Wingshooting Tips from the Pros
by Jennifer L SPearsall
Advice on shotgun shooting from two accomplished bird hunters
Bird up! ... shoulder ... safety off ... swing ... lead ... BOOM! ... Drats! That's an ugly sequence, and awfully common, too. It happens so quick you can hardly remember what you did wrong, which makes it very hard to fix. It happens to me. It happens so often to so many that, if you listen, you'll here it echoing from Arizona's quail country to Montana's sharptail-infested prairies to Maine's grouse-laden timber every day of autumn.
To give us all a break from the disappointment of another missed shot, I spoke with two shotgunning experts and listed their advice here. The first person I called was Marty Fischer, co-host of "Shotgun Journal," a show now in its seventh season on both The Outdoor Channel and Outdoor Life Network. Then I phoned Gil Ash, from the OSP (Optimum Shooting Performance) Shooting School. Here's what they had to say.
Question: What's the first thing a hunter should do to improve their live-bird shooting?
Marty Fischer: I'd say there are two causes for poor live-bird shooting performance. The first is incorrect focus. You need to focus on the bird's head. But even more than that, I believe more birds are missed by a poor gun mount than anything else; more specifically, because shooters in live-bird situations don't get their head on the gun, they often look above their barrels as they watch the bird.
Gil Ash: Taking shooting lessons from an experienced coach would be a good start, and hunters should practice their gun mount at home daily. Practicing the gun mount is perhaps the most important thing you can do.
Question: How should a hunter practice the gun mount?
MF: Just like a good golf swing, a good gun mount will not come naturally, so it must be practiced. Stand in front of a mirror and focus on your master eye in the mirror-this will be your target. The two beads should be stacked and you should be looking over the bead at your master eye. Now make a slow, smooth gun mount. Try to take the muzzle to the target without any noticeable bobble. I believe it's easiest to do this if you think of the gun as a kind of rubber band between your hands that you're "stretching." Put a little tension between your hands with the left (for right-handers) guiding the gun to the target and the rear hand pushing your barrel up or down.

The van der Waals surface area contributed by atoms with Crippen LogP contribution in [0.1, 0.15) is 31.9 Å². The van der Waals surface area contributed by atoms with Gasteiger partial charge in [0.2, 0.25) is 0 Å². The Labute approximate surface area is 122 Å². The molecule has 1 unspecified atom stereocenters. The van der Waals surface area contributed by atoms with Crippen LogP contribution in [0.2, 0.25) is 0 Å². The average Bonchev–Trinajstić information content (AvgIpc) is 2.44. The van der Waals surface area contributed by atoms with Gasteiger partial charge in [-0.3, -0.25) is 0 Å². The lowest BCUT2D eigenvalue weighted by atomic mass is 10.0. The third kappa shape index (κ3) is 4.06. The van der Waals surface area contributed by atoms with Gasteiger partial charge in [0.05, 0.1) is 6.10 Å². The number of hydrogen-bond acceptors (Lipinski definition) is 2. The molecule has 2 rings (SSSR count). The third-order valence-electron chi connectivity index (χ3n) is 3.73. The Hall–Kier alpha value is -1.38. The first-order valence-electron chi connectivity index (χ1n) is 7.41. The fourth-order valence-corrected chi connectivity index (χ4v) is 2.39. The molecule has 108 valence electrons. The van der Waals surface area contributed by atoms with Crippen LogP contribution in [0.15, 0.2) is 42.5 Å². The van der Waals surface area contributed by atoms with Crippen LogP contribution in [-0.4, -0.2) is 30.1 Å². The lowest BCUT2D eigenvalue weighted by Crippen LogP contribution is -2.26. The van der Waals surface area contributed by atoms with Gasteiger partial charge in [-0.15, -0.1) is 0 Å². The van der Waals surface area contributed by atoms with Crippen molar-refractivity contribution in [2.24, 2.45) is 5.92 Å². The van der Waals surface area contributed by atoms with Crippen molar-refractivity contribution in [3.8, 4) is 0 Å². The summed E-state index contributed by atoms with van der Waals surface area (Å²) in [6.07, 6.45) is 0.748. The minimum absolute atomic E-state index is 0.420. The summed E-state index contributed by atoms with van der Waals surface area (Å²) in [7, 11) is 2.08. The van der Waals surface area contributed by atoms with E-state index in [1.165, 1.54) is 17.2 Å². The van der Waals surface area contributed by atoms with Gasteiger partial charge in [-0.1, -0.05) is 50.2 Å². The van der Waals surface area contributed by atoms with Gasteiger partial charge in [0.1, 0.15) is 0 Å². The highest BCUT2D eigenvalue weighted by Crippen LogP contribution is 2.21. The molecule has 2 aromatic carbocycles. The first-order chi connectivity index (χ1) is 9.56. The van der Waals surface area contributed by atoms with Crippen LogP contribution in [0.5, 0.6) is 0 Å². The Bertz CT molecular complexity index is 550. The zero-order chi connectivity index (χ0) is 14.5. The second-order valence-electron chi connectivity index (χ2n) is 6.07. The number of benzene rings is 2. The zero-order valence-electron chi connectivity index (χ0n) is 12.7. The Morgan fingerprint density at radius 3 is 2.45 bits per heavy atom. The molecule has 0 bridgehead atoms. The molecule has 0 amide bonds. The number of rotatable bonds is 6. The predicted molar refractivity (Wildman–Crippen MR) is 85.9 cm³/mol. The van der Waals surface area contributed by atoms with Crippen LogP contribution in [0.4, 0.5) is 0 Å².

Question: Which of the clay games will help most?
MF: Shooting skeet starting from a low-gun position will improve your wingshooting the most. Second would be sporting clays. Trap is good if all you're shooting is flushing birds, but skeet is where I start my students.
GA: Trap, skeet and sporting clays are all good practice. Trap is good practice for flushing game like grouse, pheasant and quail because these live birds generally present going-away shots. Skeet is great practice for doves and ducks because these birds typically give crossing and incoming shots within 20 yards. Sporting clays is ideal practice for all game-bird hunting because of all the different trajectories it offers.
Question: Which shooting method is best for hunting: pull-through, maintained lead or pull-away?
MF: I became a much better wingshooter after I started shooting skeet, because it taught me to use maintained lead. This style requires the shooter to see a definitive "lead picture" as the gun moves to the target.
On very long crossing shots, where the lead is extremely large, I find that the pull-away technique allows me to judge the lead much more consistently because the added gun speed cuts the perceived lead by about half. It is also perhaps the most forgiving of the shooting styles, as the shooter actually moves the muzzle to intercept the bird in flight in order to match its speed before the lead picture is achieved.
The swing-through method in its purest form is based on the speed of the gun being faster than the speed of the target. The shooter inserts the muzzle of the gun slightly behind the bird and pulls it through the target line at a speed that's a little faster than the bird. Swing-through can be very effective on quartering and driven presentations at a distance of less than 30 yards, but since longer crossing targets take more lead to hit, the swing-through style tends to lose its effectiveness.
GA: No one method is "best." All are used for hunting live birds. The fact is that the gun must be in front of the bird to hit the bird. How the gun gets there is of less importance than where it is when the trigger is pulled. It is the smoothness and consistency of the mount that is the most important. The more the hunter thinks about the mechanics of his move, the worse he'll shoot. The same can be said for lead: The more the hunter focuses on lead, the worse he'll shoot. You can't think and shoot at the same time.
Quesiion: What's the best way to approach a dog on point?